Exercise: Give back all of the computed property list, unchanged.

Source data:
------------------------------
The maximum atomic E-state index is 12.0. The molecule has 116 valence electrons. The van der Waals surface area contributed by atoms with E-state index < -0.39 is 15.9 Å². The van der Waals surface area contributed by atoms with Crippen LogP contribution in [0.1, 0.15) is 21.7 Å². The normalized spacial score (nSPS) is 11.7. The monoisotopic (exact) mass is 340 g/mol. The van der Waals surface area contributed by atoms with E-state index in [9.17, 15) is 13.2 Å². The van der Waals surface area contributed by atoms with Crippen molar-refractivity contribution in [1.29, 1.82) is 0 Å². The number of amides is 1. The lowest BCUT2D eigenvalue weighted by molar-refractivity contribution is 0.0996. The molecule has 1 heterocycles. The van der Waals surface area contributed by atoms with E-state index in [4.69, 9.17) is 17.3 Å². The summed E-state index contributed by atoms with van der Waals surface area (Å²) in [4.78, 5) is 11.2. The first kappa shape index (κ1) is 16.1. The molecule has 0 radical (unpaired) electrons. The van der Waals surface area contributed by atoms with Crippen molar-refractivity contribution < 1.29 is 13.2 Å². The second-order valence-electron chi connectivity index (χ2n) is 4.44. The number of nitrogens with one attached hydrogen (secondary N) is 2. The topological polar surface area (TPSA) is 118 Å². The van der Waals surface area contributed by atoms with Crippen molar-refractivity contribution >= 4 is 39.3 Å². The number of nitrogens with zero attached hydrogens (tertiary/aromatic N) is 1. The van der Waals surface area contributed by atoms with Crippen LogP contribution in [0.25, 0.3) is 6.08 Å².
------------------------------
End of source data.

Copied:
The maximum atomic E-state index is 12.0. The molecule has 116 valence electrons. The van der Waals surface area contributed by atoms with E-state index < -0.39 is 15.9 Å². The van der Waals surface area contributed by atoms with Crippen LogP contribution in [0.1, 0.15) is 21.7 Å². The normalized spacial score (nSPS) is 11.7. The monoisotopic (exact) mass is 340 g/mol. The van der Waals surface area contributed by atoms with E-state index in [9.17, 15) is 13.2 Å². The van der Waals surface area contributed by atoms with Crippen molar-refractivity contribution in [1.29, 1.82) is 0 Å². The number of amides is 1. The lowest BCUT2D eigenvalue weighted by molar-refractivity contribution is 0.0996. The molecule has 1 heterocycles. The van der Waals surface area contributed by atoms with E-state index in [4.69, 9.17) is 17.3 Å². The summed E-state index contributed by atoms with van der Waals surface area (Å²) in [4.78, 5) is 11.2. The first kappa shape index (κ1) is 16.1. The molecule has 0 radical (unpaired) electrons. The van der Waals surface area contributed by atoms with Crippen molar-refractivity contribution < 1.29 is 13.2 Å². The second-order valence-electron chi connectivity index (χ2n) is 4.44. The number of nitrogens with one attached hydrogen (secondary N) is 2. The topological polar surface area (TPSA) is 118 Å². The van der Waals surface area contributed by atoms with Crippen molar-refractivity contribution >= 4 is 39.3 Å². The number of nitrogens with zero attached hydrogens (tertiary/aromatic N) is 1. The van der Waals surface area contributed by atoms with Crippen LogP contribution in [0.25, 0.3) is 6.08 Å².